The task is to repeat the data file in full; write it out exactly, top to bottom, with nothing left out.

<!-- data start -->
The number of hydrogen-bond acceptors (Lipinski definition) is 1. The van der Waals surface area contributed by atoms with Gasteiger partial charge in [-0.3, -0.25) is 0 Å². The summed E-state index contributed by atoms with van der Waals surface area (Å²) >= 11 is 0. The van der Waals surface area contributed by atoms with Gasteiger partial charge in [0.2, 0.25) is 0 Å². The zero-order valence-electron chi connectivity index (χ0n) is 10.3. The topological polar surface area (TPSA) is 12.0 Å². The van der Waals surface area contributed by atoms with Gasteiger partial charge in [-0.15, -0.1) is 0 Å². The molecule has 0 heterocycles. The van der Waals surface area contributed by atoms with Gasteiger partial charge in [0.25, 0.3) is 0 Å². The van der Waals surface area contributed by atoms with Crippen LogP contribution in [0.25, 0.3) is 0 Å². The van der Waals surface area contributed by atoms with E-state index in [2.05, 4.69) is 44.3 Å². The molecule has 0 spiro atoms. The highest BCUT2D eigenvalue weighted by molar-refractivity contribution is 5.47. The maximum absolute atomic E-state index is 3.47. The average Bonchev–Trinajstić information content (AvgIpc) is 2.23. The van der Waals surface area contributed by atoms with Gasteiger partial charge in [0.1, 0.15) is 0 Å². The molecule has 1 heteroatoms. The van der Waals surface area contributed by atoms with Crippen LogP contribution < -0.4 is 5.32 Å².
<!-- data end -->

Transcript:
The number of hydrogen-bond acceptors (Lipinski definition) is 1. The van der Waals surface area contributed by atoms with Gasteiger partial charge in [-0.3, -0.25) is 0 Å². The summed E-state index contributed by atoms with van der Waals surface area (Å²) >= 11 is 0. The van der Waals surface area contributed by atoms with Gasteiger partial charge in [0.2, 0.25) is 0 Å². The zero-order valence-electron chi connectivity index (χ0n) is 10.3. The topological polar surface area (TPSA) is 12.0 Å². The van der Waals surface area contributed by atoms with Gasteiger partial charge in [-0.15, -0.1) is 0 Å². The molecule has 0 heterocycles. The van der Waals surface area contributed by atoms with Gasteiger partial charge in [0.25, 0.3) is 0 Å². The van der Waals surface area contributed by atoms with Crippen LogP contribution in [0.25, 0.3) is 0 Å². The van der Waals surface area contributed by atoms with E-state index in [2.05, 4.69) is 44.3 Å². The molecule has 0 spiro atoms. The highest BCUT2D eigenvalue weighted by molar-refractivity contribution is 5.47. The maximum absolute atomic E-state index is 3.47. The average Bonchev–Trinajstić information content (AvgIpc) is 2.23. The van der Waals surface area contributed by atoms with Gasteiger partial charge in [0.1, 0.15) is 0 Å². The molecule has 1 heteroatoms. The van der Waals surface area contributed by atoms with Crippen LogP contribution < -0.4 is 5.32 Å².